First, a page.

MECP2 duplication syndrome was discovered in 2005. It is a progressive neurological disorder, mainly affecting males. Common features include infantile hypotonia (low muscle tone), global developmental delay, intellectual impairment and/or autistic traits including absent or limited speech and/or repetitive behaviours such as stereotypic hand movements (hand wringing, flapping, mouthing), recurrent respiratory infections, epilepsy. Other signs and symptoms include ataxia (wobbly movements), gastro-oesophageal reflux, severe constipation, feeding difficulties.
The genetic abnormality that causes MECP2 duplication syndrome is a double dose or duplication of the MECP2 or Methyl CpG binding protein 2 gene. Mutations in the MECP2 gene are most commonly associated with Rett syndrome in females. The protein made by the MECP2 gene, called MeCP2, plays a pivotal role in regulating brain function. Too little or too much of the MECP2 protein results in brain dysfunction and physical impairment.
Advances in genetic testing and more widespread use of Array CGH (Comparative Genomic Hybridization) has lead to increased diagnosis of MECP2 duplication syndrome. Array CGH allows for sub-microscopic (cannot be seen under a microscope) detection of missing or additional copies of genetic material and is the best screening test for a child with developmental delay as it will detect a number of genetic disorders including MECP2 duplication syndrome.
Research into MECP2 duplication syndrome is in its infancy, which means we also do not know the spectrum (mildness to severity). Preliminary studies suggest that prevalence may be 1.8 per 10,000 live male births. 50% of cases do not live beyond 25 years of age.
Genetic research is rapidly making world altering breakthroughs, including the area of Rett syndrome (same gene affected in MECP2 duplication syndrome). Our fundraising efforts will mean that advances in Rett syndrome research can be applied to research for MECP2 duplication syndrome. Be a part of the cure.
In 2013 Van Wright Foundation funded the establishment of a database of MECP2 duplication syndrome cases, so that scientists can better understand the disorder. If you have a family affected by MECP2 duplication syndrome, please register them at the link below:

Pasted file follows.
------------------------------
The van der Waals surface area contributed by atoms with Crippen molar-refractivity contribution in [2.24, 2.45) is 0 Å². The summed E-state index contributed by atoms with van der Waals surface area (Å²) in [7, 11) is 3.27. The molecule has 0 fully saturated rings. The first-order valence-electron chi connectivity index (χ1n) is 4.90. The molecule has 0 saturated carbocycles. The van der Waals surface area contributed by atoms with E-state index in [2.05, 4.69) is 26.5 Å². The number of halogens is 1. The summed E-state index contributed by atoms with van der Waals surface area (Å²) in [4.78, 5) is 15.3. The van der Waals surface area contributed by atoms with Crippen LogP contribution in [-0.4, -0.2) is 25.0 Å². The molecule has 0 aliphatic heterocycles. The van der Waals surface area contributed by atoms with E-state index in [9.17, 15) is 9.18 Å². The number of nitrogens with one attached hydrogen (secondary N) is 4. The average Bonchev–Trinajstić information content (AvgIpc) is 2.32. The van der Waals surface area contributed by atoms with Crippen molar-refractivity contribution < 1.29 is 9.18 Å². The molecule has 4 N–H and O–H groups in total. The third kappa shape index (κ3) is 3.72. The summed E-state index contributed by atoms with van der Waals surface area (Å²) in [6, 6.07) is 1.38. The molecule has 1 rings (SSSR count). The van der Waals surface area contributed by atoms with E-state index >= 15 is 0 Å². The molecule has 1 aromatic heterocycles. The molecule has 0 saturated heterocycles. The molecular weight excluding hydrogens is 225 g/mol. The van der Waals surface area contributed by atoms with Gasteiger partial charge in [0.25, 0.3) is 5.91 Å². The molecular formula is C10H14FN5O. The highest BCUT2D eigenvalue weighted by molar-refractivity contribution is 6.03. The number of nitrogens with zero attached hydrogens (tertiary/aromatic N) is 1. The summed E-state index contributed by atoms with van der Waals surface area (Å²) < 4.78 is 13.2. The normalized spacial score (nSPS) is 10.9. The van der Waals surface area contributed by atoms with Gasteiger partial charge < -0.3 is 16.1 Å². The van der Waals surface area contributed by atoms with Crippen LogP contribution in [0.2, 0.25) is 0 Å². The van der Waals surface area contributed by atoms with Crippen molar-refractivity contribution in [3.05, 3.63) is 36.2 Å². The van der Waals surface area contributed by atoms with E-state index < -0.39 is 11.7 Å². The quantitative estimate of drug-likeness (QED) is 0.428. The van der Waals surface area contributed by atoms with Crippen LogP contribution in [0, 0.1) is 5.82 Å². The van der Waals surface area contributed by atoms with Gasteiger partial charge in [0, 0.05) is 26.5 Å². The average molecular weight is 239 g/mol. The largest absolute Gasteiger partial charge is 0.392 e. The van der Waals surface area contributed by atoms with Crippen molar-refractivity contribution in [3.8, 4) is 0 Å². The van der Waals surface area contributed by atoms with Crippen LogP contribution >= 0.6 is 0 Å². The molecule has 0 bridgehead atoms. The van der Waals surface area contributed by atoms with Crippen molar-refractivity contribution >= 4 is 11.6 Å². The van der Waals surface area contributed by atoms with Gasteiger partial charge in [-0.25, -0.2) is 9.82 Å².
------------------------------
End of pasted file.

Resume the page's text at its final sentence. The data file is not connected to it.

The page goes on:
www.interrett.org.au and follow the link ‘Join InterRett/MECP2 Duplication database’
The Van Wright Foundation is a non-for-profit charity established in March 2012, by Collene and Phil Wright, the parents of Van Wright. In November 2011 at 15 months of age, Van was diagnosed with MECP2 duplication syndrome. There was so little information about this disorder at the time that even the medical team who gave the diagnosis had not heard of it. Getting a diagnosis was a struggle. From that point Collene and Phil vowed to raise awareness of MECP2 duplication syndrome and fund research so that a cure may be found.
Our focus is to raise funds for research into a cure, drive activities that will increase awareness, bring newly diagnosed families together and be involved in the establishment of a register of cases of MECP2 duplication syndrome.
We have connected with the medical community in Australia to ask for their assistance in raising awareness; Dr Carolyn Ellaway, Prof John Christodoulou, Dr Helen Leonard and Dr David Amor. Further afield in the USA, we have reached out to Dr Melissa Ramocki and Dr Huda Zoghbi.
We have established a relationship with Monica Coenraads, Executive Director of Rett Syndrome Research Trust in the USA www.rsrt.org, who is the primary beneficiary for our fundraising efforts. MECP2 duplication syndrome families the world over are fortunate to have the resource that is RSRT.
The Van Wright Foundation will not rest until a cure for the children affected by MECP2 duplication syndrome is found. We invite your support.